The past five years – inequality on the rise again?
We do not have detailed data on wealth inequality since 2010, but we can make some informed guesses based on the information we do have. The NBR Rich List has increased sharply in the past five years, hinting at a growing concentration of wealth. Trends in the housing market point in the same direction. Reserve Bank data show that, of the $170 billion increase in household wealth between June 2011 and June 2014, two-thirds, or $133 billion, was in housing.45 In that time, investment in new houses was just $32 billion, so $100 billion of our increased wealth was due simply to rises in the value of existing houses.
As Salvation Army Social Policy and Parliamentary Unit analyst Alan Johnson points out:
“The bonanza of increasing house values is, of course, not evenly shared – neither in terms of geography nor income. To be the beneficiary of this bonanza clearly you had to have been able to afford to buy a house or to have owned housing in regions where there was this value appreciation. This has only been a small proportion of the population.”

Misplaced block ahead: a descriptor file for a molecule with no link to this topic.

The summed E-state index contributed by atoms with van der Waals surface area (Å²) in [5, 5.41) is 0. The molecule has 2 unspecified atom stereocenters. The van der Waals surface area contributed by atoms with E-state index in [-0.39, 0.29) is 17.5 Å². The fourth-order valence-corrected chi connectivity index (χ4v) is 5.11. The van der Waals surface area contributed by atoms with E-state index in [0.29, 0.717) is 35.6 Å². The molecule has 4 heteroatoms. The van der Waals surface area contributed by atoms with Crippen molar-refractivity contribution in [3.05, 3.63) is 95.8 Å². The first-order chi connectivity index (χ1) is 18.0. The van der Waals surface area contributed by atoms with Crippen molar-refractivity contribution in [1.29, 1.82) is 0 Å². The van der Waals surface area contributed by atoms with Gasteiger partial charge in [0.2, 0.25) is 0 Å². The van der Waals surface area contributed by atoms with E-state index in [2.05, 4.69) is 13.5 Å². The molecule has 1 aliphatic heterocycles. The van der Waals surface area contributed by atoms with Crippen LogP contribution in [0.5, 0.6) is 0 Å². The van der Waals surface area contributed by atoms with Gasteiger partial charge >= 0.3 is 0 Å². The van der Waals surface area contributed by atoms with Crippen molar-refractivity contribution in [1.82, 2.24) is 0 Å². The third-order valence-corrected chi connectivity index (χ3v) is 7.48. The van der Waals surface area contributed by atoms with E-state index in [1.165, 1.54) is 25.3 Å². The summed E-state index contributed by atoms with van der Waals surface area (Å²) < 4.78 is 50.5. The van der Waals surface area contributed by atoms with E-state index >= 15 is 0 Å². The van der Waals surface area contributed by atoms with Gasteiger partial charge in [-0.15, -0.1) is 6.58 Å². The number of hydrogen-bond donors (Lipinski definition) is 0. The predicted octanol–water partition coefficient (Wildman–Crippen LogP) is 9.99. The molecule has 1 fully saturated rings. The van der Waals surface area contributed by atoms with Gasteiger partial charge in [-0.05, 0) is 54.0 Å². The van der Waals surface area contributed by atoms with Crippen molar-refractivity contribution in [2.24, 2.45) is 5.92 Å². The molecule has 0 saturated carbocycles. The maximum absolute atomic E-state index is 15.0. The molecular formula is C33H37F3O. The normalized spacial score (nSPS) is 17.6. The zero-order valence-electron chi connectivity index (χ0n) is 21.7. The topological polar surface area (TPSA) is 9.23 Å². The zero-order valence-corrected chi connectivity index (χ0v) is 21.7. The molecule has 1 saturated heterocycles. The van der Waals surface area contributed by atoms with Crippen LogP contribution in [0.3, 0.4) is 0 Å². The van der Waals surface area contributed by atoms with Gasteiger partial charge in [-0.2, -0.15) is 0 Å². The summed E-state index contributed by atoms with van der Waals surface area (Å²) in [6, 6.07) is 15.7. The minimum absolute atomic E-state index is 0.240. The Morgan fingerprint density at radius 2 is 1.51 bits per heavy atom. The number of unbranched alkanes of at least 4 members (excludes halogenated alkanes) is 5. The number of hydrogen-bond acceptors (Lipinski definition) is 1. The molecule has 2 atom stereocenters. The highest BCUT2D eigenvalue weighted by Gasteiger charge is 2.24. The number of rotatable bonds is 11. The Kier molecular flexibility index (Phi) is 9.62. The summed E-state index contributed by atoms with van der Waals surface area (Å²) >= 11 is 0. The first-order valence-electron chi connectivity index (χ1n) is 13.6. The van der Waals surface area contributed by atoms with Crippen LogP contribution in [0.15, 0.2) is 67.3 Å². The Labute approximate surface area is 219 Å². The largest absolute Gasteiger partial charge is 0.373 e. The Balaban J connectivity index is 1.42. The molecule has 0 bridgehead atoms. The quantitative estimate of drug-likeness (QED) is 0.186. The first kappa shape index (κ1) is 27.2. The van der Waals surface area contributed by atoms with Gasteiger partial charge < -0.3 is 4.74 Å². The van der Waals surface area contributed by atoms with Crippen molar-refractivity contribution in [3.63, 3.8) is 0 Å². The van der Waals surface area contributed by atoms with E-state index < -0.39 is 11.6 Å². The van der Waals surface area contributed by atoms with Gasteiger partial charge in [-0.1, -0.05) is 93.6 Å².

Johnson argues that Auckland has accounted for roughly half the increase in the value of the housing market over the last decade, but Auckland property owners represent no more than one-fifth of the population. In addition, the number of people who own their own home is lower, and falling faster, in Auckland than anywhere else in the country.
This implies that ‘nearly half the benefits of this house price appreciation have gone to just a small proportion of New Zealanders, whom it seems likely were already amongst the wealthiest 25% of New Zealanders.' Overall, Johnson argues, ‘The house price boom has benefited a minority of New Zealanders and it would appear that this minority is becoming smaller by the month.’
This analysis points to widening wealth inequality in recent years. On top of that, the value of shares, which are much more often held by the wealthy, has risen sharply since 2010 as the stock market recovers from its GFC-induced fall. There has also been a strong increase in cash assets – deposits and interest-bearing investments – in recent years. This does not seem to be driven by a large shift in wealth from other kinds of assets, where investment has remained steady. Instead, Johnson argues, the increased saving seems to be coming out of surplus income for certain groups.
© 2015 Max Rashbrooke. Wealth and New Zealand is published by BWB Texts (Bridget Williams Books, Wellington). Reprinted by permission